Friday, July 19, 2013

Glass Powder Painting Revisited

I did these glass panels several years ago and only now have gotten around to framing them. These were created through the process of applying glass powders to a sheet of glass, then tack fusing it in a kiln. The glass is heated just enough that the powder sticks to the glass sheet base.

I closed my glass studio over two years ago now. I don't miss it much. Glass work is expensive, very labor intensive, dangerous to some extent, and not very forgiving. The glass powders are very harmful to your lungs. Unlike painting or using Photoshop on images when doing glass working it is very difficult to redo or correct your work. Once the glass is baked there is no going back. If you are a control freak like me you are never happy on the first try, and you end up with a lot glass that is basically scrap.

There are all kinds of styles and approaches when working with glass of course. My explorations drifted towards powder painting because of the control you have over how the colors are placed. As time progressed Bullseye, the company that makes the glass, began to produce an increasing number of the colors as striker colors. Striker colors are those that only show their true color intensity after they are fired. Before firing they are very pale or even near white. As you can imagine it is impossible to powder paint if several colors you are using are not their true color when arranging the powders. Couple this complication with the inability to continually adjust the colors and their arrangement when 'painting', and you have a medium that is not very easy to work with.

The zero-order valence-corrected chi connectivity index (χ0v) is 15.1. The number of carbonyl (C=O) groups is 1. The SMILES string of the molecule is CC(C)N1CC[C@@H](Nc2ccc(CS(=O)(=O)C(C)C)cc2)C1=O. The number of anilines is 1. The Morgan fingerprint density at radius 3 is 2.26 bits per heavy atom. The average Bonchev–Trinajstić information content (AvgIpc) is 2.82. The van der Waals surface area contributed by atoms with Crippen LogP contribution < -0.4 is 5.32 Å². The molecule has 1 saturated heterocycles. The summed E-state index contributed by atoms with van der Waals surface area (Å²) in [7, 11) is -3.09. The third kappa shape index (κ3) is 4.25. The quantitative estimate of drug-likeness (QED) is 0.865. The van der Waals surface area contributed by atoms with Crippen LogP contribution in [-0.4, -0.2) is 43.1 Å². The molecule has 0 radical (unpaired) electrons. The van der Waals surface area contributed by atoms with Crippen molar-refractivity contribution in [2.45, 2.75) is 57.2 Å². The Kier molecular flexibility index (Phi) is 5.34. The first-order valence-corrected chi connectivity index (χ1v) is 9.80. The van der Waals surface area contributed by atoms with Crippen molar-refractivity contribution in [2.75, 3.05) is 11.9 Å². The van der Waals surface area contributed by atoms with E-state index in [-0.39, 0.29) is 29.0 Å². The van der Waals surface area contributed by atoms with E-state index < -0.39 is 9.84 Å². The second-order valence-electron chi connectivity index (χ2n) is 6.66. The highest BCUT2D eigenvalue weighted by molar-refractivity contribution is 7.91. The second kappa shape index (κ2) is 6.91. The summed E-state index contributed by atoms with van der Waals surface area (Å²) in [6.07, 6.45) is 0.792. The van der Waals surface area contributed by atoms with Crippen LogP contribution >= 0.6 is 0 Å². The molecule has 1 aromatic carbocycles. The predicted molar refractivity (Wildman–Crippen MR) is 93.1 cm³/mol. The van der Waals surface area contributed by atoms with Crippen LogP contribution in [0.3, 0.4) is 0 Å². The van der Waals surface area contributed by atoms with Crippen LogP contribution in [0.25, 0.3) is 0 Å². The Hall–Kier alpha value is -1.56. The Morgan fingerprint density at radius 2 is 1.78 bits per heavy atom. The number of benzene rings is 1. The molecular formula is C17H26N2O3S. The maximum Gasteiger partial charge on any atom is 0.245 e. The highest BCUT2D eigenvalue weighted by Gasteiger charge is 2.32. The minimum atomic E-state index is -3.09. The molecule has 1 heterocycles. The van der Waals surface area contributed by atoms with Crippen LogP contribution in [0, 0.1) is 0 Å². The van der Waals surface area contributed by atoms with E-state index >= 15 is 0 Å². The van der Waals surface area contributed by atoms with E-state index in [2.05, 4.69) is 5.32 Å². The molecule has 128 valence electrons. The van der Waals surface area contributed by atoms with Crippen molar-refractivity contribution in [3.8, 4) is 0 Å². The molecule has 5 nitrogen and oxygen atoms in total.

As you can tell from my prior post I love to work with texture. In this close up you can see how the powder is laid down, creating a surface that makes you want to run your finger into it. Powder painting is a lot like the sand paintings done by Tibetan monks. In the image below a mandala is being created. As far as I know no one has as of yet used glass powder and a kiln to make the mandala permanent. Then again, maybe that would break some sort of rule or symbolism such as the impermanence of all things. Some day maybe I'll get back into glass and create a mandala as a fundraiser.

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